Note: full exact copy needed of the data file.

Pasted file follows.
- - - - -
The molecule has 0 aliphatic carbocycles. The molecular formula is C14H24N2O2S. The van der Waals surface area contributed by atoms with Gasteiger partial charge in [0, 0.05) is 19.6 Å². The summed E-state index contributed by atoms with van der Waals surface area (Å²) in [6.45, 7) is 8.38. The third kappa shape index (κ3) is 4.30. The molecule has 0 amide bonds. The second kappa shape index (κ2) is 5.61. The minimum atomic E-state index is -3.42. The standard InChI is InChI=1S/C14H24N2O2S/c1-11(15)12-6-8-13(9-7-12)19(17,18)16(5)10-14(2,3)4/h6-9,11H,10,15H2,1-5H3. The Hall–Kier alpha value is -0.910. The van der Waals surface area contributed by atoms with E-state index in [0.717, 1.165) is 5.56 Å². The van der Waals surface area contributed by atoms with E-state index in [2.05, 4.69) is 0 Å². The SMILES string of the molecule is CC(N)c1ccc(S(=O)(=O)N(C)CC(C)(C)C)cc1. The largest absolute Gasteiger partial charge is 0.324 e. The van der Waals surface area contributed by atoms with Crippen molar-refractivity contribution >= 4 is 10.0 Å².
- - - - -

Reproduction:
The molecule has 0 aliphatic carbocycles. The molecular formula is C14H24N2O2S. The van der Waals surface area contributed by atoms with Gasteiger partial charge in [0, 0.05) is 19.6 Å². The summed E-state index contributed by atoms with van der Waals surface area (Å²) in [6.45, 7) is 8.38. The third kappa shape index (κ3) is 4.30. The molecule has 0 amide bonds. The second kappa shape index (κ2) is 5.61. The minimum atomic E-state index is -3.42. The standard InChI is InChI=1S/C14H24N2O2S/c1-11(15)12-6-8-13(9-7-12)19(17,18)16(5)10-14(2,3)4/h6-9,11H,10,15H2,1-5H3. The Hall–Kier alpha value is -0.910. The van der Waals surface area contributed by atoms with E-state index in [0.717, 1.165) is 5.56 Å². The van der Waals surface area contributed by atoms with E-state index in [2.05, 4.69) is 0 Å². The SMILES string of the molecule is CC(N)c1ccc(S(=O)(=O)N(C)CC(C)(C)C)cc1. The largest absolute Gasteiger partial charge is 0.324 e. The van der Waals surface area contributed by atoms with Crippen molar-refractivity contribution >= 4 is 10.0 Å².